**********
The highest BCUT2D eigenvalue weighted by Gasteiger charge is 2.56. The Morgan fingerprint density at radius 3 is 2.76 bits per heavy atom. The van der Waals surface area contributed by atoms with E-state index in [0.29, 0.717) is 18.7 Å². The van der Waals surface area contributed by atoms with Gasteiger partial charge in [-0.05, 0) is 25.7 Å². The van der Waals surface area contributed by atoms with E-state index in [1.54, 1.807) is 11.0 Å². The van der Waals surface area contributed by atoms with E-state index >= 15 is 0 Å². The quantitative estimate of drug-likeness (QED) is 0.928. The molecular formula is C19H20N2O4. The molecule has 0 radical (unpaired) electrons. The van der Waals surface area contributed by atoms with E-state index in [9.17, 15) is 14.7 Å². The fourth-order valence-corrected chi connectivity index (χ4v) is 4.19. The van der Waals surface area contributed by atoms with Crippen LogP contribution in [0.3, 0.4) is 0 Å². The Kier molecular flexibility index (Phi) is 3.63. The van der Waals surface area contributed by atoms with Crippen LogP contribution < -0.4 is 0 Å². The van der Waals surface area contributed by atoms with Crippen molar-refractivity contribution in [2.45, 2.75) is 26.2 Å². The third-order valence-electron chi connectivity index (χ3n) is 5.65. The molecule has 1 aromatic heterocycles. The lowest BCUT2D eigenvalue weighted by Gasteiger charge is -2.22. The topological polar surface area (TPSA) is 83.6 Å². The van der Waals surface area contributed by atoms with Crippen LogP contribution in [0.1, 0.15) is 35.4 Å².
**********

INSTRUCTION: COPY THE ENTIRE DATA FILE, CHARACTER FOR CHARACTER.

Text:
The highest BCUT2D eigenvalue weighted by Gasteiger charge is 2.56. The Morgan fingerprint density at radius 3 is 2.76 bits per heavy atom. The van der Waals surface area contributed by atoms with E-state index in [0.29, 0.717) is 18.7 Å². The van der Waals surface area contributed by atoms with Gasteiger partial charge in [-0.05, 0) is 25.7 Å². The van der Waals surface area contributed by atoms with E-state index in [1.54, 1.807) is 11.0 Å². The van der Waals surface area contributed by atoms with E-state index >= 15 is 0 Å². The quantitative estimate of drug-likeness (QED) is 0.928. The molecular formula is C19H20N2O4. The molecule has 0 radical (unpaired) electrons. The van der Waals surface area contributed by atoms with E-state index in [9.17, 15) is 14.7 Å². The fourth-order valence-corrected chi connectivity index (χ4v) is 4.19. The van der Waals surface area contributed by atoms with Crippen LogP contribution in [0.3, 0.4) is 0 Å². The Kier molecular flexibility index (Phi) is 3.63. The van der Waals surface area contributed by atoms with Crippen LogP contribution < -0.4 is 0 Å². The van der Waals surface area contributed by atoms with Crippen molar-refractivity contribution in [2.45, 2.75) is 26.2 Å². The third-order valence-electron chi connectivity index (χ3n) is 5.65. The molecule has 1 aromatic heterocycles. The lowest BCUT2D eigenvalue weighted by Gasteiger charge is -2.22. The topological polar surface area (TPSA) is 83.6 Å². The van der Waals surface area contributed by atoms with Crippen LogP contribution in [0.1, 0.15) is 35.4 Å².